Ishpeming, MI – To address seepage around the dam, Upper Peninsula Power Company (UPPCO) must make improvements to the right embankment at the Boney Falls Hydroelectric Project. To do so, as well as to provide adequate construction access, UPPCO must reduce water levels in the reservoir.
This work is Phase I of a two-phased approach to address seepage conditions. A drawdown of the reservoir is also anticipated for the Phase II work set to begin in the spring of 2013.
UPPCO will draw down the Boney Falls reservoir approximately 9.0 feet below its existing level. The drawdown is anticipated to begin on August 15, 2012. UPPCO expects to complete the work and begin refilling the reservoir to current levels in November. How long it takes to bring the reservoir to normal levels depends on the amount of precipitation the area receives.
“We’ve been monitoring the seepage conditions and have been working with the Federal Energy Regulatory Commission on a plan for corrections,” said Virgil Schlorke, UPPCO Regional Generation Manager. “We’ll conduct the repairs as quickly and safely as we can to bring the reservoir back to provide its full recreational opportunities.”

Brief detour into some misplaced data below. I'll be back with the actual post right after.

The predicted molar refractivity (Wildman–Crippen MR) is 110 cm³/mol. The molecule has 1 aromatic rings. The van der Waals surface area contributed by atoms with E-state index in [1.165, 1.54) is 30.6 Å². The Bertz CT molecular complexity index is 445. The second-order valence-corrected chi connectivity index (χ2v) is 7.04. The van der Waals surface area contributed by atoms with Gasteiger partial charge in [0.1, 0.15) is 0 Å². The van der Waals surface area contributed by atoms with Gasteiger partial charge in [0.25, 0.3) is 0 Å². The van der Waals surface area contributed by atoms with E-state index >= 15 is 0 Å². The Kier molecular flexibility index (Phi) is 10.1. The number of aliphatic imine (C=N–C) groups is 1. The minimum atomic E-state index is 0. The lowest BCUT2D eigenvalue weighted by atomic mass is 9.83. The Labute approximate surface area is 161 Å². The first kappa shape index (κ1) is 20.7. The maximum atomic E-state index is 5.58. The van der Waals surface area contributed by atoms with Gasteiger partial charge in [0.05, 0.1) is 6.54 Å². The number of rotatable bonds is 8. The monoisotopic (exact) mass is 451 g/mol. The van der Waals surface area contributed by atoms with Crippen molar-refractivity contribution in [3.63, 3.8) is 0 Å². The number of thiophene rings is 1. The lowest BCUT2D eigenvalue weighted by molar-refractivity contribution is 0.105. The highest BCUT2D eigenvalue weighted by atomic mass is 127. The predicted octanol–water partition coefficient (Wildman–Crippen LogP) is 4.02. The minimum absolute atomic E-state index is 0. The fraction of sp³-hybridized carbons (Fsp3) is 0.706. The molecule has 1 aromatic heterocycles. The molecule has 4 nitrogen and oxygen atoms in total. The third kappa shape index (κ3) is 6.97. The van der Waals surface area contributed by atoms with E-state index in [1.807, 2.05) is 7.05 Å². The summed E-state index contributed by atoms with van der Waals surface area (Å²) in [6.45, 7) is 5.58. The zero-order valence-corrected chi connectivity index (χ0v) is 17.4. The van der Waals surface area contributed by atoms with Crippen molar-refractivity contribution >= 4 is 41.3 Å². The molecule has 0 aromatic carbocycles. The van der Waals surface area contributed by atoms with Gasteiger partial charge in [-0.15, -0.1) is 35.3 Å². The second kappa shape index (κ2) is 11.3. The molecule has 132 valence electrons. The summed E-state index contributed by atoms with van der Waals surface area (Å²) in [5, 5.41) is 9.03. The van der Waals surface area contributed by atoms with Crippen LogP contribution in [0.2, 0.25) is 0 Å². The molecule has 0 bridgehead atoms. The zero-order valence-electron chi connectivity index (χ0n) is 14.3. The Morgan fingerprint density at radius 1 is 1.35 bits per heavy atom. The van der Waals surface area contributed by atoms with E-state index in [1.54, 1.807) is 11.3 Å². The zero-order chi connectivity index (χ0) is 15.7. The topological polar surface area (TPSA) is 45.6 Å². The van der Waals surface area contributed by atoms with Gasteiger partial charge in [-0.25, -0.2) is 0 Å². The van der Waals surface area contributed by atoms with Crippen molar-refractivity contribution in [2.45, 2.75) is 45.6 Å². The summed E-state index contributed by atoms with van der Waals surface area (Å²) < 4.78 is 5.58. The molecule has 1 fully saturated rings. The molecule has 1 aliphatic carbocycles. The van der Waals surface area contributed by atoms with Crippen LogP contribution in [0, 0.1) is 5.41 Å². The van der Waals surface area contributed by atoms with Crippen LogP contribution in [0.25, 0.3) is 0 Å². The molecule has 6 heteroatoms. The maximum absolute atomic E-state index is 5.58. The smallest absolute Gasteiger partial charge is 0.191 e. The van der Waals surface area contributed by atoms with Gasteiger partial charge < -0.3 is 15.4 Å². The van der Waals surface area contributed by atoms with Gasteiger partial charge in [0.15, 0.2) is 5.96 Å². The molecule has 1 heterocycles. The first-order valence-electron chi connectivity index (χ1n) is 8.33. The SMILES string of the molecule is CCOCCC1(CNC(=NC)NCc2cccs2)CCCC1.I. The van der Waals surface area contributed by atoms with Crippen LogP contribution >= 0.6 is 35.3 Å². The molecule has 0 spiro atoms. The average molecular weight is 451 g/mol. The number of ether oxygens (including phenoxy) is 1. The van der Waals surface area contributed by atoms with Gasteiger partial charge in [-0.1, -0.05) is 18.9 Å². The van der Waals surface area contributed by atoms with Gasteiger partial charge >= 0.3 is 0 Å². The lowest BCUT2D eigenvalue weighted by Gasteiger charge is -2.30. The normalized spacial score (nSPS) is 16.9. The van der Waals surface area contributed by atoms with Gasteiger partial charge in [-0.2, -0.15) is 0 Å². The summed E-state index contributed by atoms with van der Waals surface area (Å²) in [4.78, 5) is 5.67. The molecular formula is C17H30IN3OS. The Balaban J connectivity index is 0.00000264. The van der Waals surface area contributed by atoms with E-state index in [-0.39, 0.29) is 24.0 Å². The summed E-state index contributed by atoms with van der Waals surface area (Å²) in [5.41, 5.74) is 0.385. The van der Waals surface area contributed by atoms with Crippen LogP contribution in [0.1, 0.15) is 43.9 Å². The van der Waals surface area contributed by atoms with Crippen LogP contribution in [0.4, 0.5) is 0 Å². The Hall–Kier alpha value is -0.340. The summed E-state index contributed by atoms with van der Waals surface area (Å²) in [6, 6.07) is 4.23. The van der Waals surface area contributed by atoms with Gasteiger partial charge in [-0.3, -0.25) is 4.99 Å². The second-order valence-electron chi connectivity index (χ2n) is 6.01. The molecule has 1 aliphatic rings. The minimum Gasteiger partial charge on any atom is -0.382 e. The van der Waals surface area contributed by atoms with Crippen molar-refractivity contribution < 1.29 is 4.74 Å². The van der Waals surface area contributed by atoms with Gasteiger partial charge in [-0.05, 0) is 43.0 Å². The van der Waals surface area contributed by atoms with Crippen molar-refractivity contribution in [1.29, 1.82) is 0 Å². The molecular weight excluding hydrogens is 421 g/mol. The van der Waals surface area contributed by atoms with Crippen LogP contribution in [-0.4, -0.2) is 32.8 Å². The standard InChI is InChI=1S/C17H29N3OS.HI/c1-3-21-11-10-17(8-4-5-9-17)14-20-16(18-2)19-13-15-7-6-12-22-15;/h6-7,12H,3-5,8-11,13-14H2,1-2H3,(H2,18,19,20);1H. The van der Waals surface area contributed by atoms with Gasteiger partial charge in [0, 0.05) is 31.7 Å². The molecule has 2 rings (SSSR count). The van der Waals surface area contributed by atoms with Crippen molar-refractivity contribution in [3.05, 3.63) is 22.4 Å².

To help reduce fishery concerns during the drawdown, UPPCO will lower the reservoir at a rate not to exceed 0.5 feet per day and UPPCO will complete stranded organism surveys until the drawdown of the reservoir is complete. Organisms identified during the surveys will be returned to the inundated portion of the reservoir. In addition, UPPCO will implement measures to reduce sediment and prevent predator fish from moving downstream.
Recreational activities at the Boney Falls Hydroelectric Project will also be affected. The boat landing on the west side of Boney Falls will be closed, because of the drawdown. A campground located near the boat landing will not be closed, however water recreational opportunities will be reduced.
The project is being conducted in consultation with the Federal Energy Regulatory Commission, the Michigan Department of Natural Resources, Michigan Department of Environmental Quality and the U.S. Fish and Wildlife Service.